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Recent rain helped, but Comox Lake still lower than normal

The past month, and this past weekend, have provided a well-needed break from the dry weather conditions since October, BC Hydro reported Tuesday.

While this has helped marginally for near-term operations, the wider concern for water abundance for the spring and summer hasn’t changed that much.

The February water inflows into Comox Lake Reservoir were 37 per cent of normal. However, there was a normal amount of precipitation for the month and it mostly fell as snow to improve the snowpack.

The daily water inflows from last Saturday’s storm were the highest in the Comox Valley in five months, but there were not as high as forecast due to less-than-forecast precipitation and greater-than-forecast snow accumulation.

Water inflows into Comox Lake reached about 89 cubic metres per second (m3/s). The next two week or so looks to be relatively dry with light precipitation likely this weekend. Water inflows are looking to be around 25 to 30 m3/s by the end of the week.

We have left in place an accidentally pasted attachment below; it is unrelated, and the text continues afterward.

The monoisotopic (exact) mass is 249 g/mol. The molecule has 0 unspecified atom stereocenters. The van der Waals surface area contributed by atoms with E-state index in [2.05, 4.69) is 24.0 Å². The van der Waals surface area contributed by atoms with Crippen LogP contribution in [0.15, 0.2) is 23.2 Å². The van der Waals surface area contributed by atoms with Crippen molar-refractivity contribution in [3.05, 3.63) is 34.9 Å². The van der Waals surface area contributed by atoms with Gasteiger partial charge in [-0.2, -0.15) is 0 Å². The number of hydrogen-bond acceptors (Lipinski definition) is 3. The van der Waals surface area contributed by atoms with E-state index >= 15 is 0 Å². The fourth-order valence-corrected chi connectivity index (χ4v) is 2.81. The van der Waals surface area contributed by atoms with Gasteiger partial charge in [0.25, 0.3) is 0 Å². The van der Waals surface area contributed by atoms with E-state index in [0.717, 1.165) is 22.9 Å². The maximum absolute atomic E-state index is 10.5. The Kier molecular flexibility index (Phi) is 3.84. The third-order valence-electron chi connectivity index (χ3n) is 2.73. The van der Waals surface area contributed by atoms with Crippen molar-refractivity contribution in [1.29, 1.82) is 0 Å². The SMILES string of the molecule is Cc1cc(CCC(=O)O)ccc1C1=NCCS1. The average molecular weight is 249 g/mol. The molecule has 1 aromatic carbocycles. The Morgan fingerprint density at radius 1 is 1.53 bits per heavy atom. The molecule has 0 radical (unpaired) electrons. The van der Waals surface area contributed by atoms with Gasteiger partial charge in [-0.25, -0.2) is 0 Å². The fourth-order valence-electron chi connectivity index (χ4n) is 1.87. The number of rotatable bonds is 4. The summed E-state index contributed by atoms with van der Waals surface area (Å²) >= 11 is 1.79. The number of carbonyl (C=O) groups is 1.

The Comox Lake reservoir has hovered near the 132- to 132.4-metre range for months. There’s been little fluctuation. It has risen nicely from the Saturday storm and is at 133.1 metres and slowly rising. 135.3 metres is considered full.

BC Hydro has been operating the 24-megawatt generating station at 20 to 40 per cent of capacity since October to conserve water for downstream fish habitat. The current output is 18 MW (release of about 23 m3/s from the dam) or about 75 per cent of capacity.

BC Hydro sees this decreasing over the next few weeks back down to 10 MW or possibly 5 MW depending on inflows.

The Snow Survey and Water Supply Bulletin for March was issued by the Province, and for the Vancouver Island region, the snowpack is now 52 per cent of normal — up from only 28 per cent of normal last month. There’s still time for snow accumulation.

BC Hydro’s updated February to September water supply forecast, now into March, shows water inflows into the Comox Lake reservoir are forecast to be about 75 per cent of normal. This forecast considers snowpack, precipitation, and historical water inflows from the past 50 years.

Should the weather be dry or wet, the water inflow variance can be +/- 18 per cent.

We still need much more wet weather over the next few months to recover, and even then, it may not get to average conditions.

BC Hydro will provide an operational update around mid-April.

— BC Hydro

 

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